City council gets an earful of discontent Tuesday focusing on police abuse and the connection between poverty, harassment and the paltry capitalization in some city districts. A former gang member and city councilwoman Demetrus Coonrod shout back and forth, and an activist with a booming voice preaches to listeners directly rather than through her 11 a.m. radio airwave pulpit.
By David Tulis / 92.7 NoogaRadio
The arguments of at least four people addressing the council are for reform of policing and a lamentation about the hard lives of many black people, some of whom are being pushed out of their dwellings by stiffer monthly rents and rising land values from development.
Isaiah Moore is a former gang member, repentant and now married, who is looking for capital to start a food truck business. He disputes councilwoman Coonrod’s effort to defuse his arguments against police by saying he should be concerned about black citizen-on-black citizen crime.
“Hold on! Hold on!” Mr. Moore says. “You are putting more money into security for these public housing projects — cameras, gates, you ain’t putting nothing in the inner city communities for nothing for nobody to do. There are no opportunities. *** How can you say something like that, ‘We are going to talk about black-on-black crime,’ right? But put something in the communities for these kids to do when they get older. Put some more positive mentors and role models around them so they can do better,” Mr. Moore says.
Much of what he proposes seems more apt a field of labor for the church diaconate than for a municipal administration; yet his lamentation is heartfelt and earnest.
Mott promises change
Marie Mott says she’d brought Mr. Moore to speak to the city council, though she had expected councilwoman Coonrod to have done so, as evidently both women know Mr. Moore.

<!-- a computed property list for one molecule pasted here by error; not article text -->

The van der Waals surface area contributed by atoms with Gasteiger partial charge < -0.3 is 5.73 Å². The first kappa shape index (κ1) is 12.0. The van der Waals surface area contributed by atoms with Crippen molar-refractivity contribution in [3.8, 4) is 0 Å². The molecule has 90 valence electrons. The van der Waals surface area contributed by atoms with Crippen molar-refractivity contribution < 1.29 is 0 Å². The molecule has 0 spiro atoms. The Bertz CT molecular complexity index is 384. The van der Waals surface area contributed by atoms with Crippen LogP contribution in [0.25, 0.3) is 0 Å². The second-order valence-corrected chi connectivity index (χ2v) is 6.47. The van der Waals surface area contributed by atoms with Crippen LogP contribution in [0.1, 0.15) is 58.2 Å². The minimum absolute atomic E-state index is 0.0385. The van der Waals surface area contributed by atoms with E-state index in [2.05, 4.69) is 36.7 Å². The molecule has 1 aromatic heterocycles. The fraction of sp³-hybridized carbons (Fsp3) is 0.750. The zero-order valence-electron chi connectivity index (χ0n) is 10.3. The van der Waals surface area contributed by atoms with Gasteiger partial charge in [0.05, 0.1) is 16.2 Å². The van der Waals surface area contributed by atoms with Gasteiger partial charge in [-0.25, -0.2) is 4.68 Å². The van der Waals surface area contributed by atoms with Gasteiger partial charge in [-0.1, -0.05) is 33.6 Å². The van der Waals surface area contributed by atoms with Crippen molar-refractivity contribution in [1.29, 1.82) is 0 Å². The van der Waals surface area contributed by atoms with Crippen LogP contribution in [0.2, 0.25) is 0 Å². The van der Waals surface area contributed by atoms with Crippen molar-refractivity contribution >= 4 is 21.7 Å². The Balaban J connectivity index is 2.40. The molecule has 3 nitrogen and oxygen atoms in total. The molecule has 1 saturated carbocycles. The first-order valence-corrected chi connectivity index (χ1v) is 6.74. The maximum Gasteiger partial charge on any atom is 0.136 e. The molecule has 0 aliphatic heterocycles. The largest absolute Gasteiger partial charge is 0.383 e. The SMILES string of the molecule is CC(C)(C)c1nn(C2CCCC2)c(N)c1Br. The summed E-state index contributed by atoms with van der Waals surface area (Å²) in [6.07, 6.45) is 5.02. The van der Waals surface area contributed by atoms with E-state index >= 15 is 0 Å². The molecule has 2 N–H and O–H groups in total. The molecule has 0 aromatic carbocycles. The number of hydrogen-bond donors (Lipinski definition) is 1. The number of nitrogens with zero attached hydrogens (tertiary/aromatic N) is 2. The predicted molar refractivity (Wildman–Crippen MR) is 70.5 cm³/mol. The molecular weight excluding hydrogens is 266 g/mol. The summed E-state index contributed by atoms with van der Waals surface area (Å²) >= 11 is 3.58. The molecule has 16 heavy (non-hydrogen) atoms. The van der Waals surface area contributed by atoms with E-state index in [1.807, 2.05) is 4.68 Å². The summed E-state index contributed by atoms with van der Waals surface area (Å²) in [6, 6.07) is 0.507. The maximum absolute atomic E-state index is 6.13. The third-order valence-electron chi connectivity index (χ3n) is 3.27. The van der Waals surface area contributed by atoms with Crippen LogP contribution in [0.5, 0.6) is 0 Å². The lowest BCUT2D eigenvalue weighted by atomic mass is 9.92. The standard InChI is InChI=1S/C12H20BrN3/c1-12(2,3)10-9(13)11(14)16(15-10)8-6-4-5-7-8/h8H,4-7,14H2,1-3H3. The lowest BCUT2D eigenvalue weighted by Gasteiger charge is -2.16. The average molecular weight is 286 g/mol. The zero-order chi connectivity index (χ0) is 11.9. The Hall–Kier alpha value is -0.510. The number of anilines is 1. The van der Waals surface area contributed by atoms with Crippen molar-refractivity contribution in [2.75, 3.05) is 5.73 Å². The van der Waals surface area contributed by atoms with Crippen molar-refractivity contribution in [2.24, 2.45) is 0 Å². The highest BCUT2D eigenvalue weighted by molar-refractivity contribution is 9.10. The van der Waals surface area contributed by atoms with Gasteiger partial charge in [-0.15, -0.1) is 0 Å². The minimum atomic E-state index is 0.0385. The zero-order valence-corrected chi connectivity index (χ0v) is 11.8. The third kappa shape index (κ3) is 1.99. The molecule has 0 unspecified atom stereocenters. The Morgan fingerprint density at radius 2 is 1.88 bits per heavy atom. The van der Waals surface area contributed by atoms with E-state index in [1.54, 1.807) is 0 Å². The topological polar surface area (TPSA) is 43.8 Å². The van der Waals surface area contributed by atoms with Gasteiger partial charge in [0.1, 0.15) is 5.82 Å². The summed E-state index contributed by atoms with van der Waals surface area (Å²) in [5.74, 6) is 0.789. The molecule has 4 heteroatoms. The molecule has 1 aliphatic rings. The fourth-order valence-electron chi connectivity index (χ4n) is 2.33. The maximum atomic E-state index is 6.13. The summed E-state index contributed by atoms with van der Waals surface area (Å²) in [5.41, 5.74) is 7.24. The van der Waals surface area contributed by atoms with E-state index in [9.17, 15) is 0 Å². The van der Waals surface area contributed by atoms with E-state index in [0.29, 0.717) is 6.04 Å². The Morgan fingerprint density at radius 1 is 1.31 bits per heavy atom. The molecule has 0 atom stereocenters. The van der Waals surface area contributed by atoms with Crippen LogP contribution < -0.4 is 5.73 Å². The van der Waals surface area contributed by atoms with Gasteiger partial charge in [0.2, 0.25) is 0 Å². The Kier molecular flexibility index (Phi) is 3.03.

“I’m encouraging young people to get involved in the process,” says Miss Mott, 30. “And I take my own time, and my own gas in my own energy and I don’t want any pats on the back for that. Because I don’t get paid to do anything like that, reaching out to my community, I don’t get to paid to do that. I don’t get paid with tax dollars to do that.”
The talk show host at 11 a.m. at 92.7 NoogaRadio is just getting warmed up.
“I’m a product of chattel slavery,” she roars, “I am a product of chattel slavery. That’s why I will not compromise in what I expect and I will not compromise with my leaders and I will not compromise. Maybe we have gotten into this situation that we’re in — being the 7th worst-run municipality — because of compromise. Because we have people who are far too afraid of being black” — and here Miss Mont raps her chest — “being black not only on the outside, but being black on the inside.”
She says that everything she does in the system is “an insurrection. I don’t just love that, I relish that. That everything I stand for and that everything I say is an insurrection and if I’m doing it for the best interest of my people it’s going to rub a lot of people the wrong way.” Her themes are informed by a mix of libertarianism, constitutionalism and race angst inspired by progressives.